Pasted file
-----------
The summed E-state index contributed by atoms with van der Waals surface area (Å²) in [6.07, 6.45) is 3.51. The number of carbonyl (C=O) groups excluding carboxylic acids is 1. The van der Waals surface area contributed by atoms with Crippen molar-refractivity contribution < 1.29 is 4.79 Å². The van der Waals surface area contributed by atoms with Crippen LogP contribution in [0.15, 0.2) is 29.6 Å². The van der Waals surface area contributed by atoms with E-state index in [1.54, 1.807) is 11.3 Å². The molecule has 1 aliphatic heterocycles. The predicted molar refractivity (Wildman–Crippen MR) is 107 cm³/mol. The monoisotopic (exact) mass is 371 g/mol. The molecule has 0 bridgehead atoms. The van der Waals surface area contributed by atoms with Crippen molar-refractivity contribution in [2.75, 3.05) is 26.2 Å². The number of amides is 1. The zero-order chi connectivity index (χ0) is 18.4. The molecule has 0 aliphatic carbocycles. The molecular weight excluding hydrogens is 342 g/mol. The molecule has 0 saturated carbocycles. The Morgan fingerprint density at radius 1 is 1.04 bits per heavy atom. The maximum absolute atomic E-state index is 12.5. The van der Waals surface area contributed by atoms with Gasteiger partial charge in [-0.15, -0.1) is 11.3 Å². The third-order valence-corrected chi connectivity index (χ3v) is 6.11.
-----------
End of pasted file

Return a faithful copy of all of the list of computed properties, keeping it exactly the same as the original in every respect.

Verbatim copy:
The summed E-state index contributed by atoms with van der Waals surface area (Å²) in [6.07, 6.45) is 3.51. The number of carbonyl (C=O) groups excluding carboxylic acids is 1. The van der Waals surface area contributed by atoms with Crippen molar-refractivity contribution < 1.29 is 4.79 Å². The van der Waals surface area contributed by atoms with Crippen LogP contribution in [0.15, 0.2) is 29.6 Å². The van der Waals surface area contributed by atoms with E-state index in [1.54, 1.807) is 11.3 Å². The molecule has 1 aliphatic heterocycles. The predicted molar refractivity (Wildman–Crippen MR) is 107 cm³/mol. The monoisotopic (exact) mass is 371 g/mol. The molecule has 0 bridgehead atoms. The van der Waals surface area contributed by atoms with Crippen molar-refractivity contribution in [2.75, 3.05) is 26.2 Å². The number of amides is 1. The zero-order chi connectivity index (χ0) is 18.4. The molecule has 0 aliphatic carbocycles. The molecular weight excluding hydrogens is 342 g/mol. The molecule has 0 saturated carbocycles. The Morgan fingerprint density at radius 1 is 1.04 bits per heavy atom. The maximum absolute atomic E-state index is 12.5. The van der Waals surface area contributed by atoms with Gasteiger partial charge in [-0.15, -0.1) is 11.3 Å². The third-order valence-corrected chi connectivity index (χ3v) is 6.11.